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Dear Boundless Families:

In these terribly parched days, where dust particles outnumber the stars in the heavens, and when water bombers are a regular sighting overhead, I came upon the outdoor crew, strewn about their Lac Robinson campsite on Friday night in various states of fatigue.

I bore chocolate bars and watermelon as gifts. In what I now regard as the eighth wonder of the world, the kids gravitated towards the watermelon and deferred the Kit Kats to another time. The moisture is the thing. Get it any way, in any method. They had just completed a 1.6km portage in 33 degrees.

Usually this is a spot where down-river saunas are constructed. This was not to happen on this day. Instead, I saw a 4-person massage train healing the kinks of the day. In another pod, 4 girls were preening each other’s hair like giggly primates letting off steam.

A couple kids were hanging out with Max (teacher) under a tree, probably gossiping about the universe and perhaps about nothing in particular. Pasta was boiling with two other students being studious about preparing the upcoming meal.

There was banter.

William is bragging about his fishing prowess.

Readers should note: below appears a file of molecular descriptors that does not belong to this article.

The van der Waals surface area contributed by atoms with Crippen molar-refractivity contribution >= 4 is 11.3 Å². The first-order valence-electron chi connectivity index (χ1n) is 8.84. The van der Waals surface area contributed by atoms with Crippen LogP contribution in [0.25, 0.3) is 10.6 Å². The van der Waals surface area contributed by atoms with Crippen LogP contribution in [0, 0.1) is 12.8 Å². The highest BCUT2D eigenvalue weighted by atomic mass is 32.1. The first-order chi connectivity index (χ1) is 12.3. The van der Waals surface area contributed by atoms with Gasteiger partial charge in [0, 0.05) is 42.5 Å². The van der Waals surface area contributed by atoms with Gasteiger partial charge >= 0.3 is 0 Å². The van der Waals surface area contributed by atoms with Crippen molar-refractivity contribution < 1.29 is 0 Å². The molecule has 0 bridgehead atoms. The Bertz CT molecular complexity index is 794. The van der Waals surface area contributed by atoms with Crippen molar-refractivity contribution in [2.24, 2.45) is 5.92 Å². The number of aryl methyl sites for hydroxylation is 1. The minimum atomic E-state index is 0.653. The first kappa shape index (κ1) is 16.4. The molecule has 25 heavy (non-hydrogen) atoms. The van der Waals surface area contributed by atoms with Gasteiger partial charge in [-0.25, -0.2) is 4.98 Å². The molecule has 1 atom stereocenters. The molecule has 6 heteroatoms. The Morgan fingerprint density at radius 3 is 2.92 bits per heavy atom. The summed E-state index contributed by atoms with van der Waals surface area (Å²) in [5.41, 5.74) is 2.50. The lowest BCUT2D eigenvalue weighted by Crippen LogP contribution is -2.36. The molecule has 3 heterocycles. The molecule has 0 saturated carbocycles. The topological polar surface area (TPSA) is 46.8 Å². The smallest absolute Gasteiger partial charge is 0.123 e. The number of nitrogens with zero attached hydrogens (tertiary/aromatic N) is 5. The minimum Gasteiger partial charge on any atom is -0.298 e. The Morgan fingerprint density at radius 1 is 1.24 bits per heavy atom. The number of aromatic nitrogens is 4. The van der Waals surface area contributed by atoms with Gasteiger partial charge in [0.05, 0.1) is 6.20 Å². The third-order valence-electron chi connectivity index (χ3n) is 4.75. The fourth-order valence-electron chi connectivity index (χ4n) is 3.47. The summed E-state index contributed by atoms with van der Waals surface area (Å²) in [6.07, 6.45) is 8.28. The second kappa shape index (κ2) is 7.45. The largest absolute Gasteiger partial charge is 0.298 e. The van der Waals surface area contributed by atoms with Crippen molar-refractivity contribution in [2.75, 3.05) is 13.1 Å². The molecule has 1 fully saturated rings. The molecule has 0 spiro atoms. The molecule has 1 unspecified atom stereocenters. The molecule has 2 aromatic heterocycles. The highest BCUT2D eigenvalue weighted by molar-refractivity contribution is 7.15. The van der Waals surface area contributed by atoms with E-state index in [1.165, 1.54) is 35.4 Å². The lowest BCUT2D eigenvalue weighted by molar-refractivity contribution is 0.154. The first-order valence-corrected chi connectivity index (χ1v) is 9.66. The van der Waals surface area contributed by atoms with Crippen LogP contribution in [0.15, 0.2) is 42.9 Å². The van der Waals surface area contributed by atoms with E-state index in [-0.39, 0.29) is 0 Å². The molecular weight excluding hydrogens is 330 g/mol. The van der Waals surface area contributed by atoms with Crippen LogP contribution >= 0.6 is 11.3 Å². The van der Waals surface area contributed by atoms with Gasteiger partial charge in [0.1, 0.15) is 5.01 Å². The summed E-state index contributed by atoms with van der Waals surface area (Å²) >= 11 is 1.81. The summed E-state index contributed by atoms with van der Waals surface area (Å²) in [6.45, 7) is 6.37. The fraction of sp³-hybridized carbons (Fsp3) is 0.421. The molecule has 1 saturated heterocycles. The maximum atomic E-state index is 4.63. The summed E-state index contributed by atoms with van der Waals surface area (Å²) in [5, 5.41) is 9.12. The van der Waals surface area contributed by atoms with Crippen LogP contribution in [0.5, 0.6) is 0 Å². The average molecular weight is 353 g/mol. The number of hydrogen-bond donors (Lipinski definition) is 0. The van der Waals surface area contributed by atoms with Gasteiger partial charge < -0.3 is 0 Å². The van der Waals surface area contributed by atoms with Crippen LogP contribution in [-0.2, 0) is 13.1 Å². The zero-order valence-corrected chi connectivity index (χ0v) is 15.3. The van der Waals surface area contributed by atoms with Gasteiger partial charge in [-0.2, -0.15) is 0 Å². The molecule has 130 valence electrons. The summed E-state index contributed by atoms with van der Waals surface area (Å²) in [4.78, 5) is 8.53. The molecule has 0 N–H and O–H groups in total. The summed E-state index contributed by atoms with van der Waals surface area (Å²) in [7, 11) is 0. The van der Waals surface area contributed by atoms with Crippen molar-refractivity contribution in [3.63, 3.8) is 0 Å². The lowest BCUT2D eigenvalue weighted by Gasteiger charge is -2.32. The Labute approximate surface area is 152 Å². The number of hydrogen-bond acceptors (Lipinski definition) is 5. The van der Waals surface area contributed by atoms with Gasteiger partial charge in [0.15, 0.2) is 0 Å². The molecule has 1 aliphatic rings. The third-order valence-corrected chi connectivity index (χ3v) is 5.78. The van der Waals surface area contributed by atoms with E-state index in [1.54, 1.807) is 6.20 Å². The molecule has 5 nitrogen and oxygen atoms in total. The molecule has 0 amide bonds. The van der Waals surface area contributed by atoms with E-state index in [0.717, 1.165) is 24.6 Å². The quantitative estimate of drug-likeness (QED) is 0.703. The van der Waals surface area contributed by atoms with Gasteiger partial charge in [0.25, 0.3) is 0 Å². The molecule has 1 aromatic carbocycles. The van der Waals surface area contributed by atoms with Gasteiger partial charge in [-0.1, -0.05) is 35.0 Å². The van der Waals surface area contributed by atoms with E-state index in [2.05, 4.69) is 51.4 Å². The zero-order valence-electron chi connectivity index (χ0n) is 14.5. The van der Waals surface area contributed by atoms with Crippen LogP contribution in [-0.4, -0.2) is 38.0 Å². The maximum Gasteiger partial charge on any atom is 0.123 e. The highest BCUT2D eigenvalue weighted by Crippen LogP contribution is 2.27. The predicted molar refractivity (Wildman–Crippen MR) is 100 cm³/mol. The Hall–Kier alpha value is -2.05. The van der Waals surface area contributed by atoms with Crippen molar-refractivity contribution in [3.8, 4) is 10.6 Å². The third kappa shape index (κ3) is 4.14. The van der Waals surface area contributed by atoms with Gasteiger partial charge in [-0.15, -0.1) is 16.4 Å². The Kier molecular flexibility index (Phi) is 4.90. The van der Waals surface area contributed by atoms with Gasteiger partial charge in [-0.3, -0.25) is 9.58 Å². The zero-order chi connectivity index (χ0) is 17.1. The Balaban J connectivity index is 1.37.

“Ah”, I say, “you have a hyperactive fishing disorder, do you not?”

He beams, “Of course! I caught 8 bass.”

I decide to poke, “What, no pickerel? How disappointing.”

This get William going. “Wish I had a mouse. Pickerel love mouse bait”.

“Are you out of your mind”, I retort, “I offer you an official challenge. Fish don’t eat mice”.

It’s on.

The canoes on the shoreline were so neatly stacked, they looked like perfectly folded dish towels. The site itself was immaculate. I was somewhat dumbstruck.

And then it hit me. This place has been turned into a living room. And the household affairs are in order. People know their roles. Division of labour has long been understood and rehearsed. In other words, this group has become a high functioning family.

I can think of three families in particular who just fell off their chairs reading this.

The whitewater descent went like clockwork the next day. They got to see me train emerging river guides, a chance for them to look under the hood about how we keep kids safe. On the trip, they saw a bear, moose, deer, bald eagles and their fair share of deer flies. Crazily, the skitters are mostly gone, one massive dividend from the heat.

This is all to say that the outdoor crew is golden. You will hear stories!

As to English, truth be told, I haven’t paid them much mind – much in the way a parent can sometimes neglect a well adjusted kid. I have seen them roaming about in various stages of healthy stress. It is essay time, and a whole lot of them are going like gangbusters. They want to nail it.

Just one more day till all of you reunite with your babies. I hope it is a joyous moment for all.

 

Warm regards,

 

Steven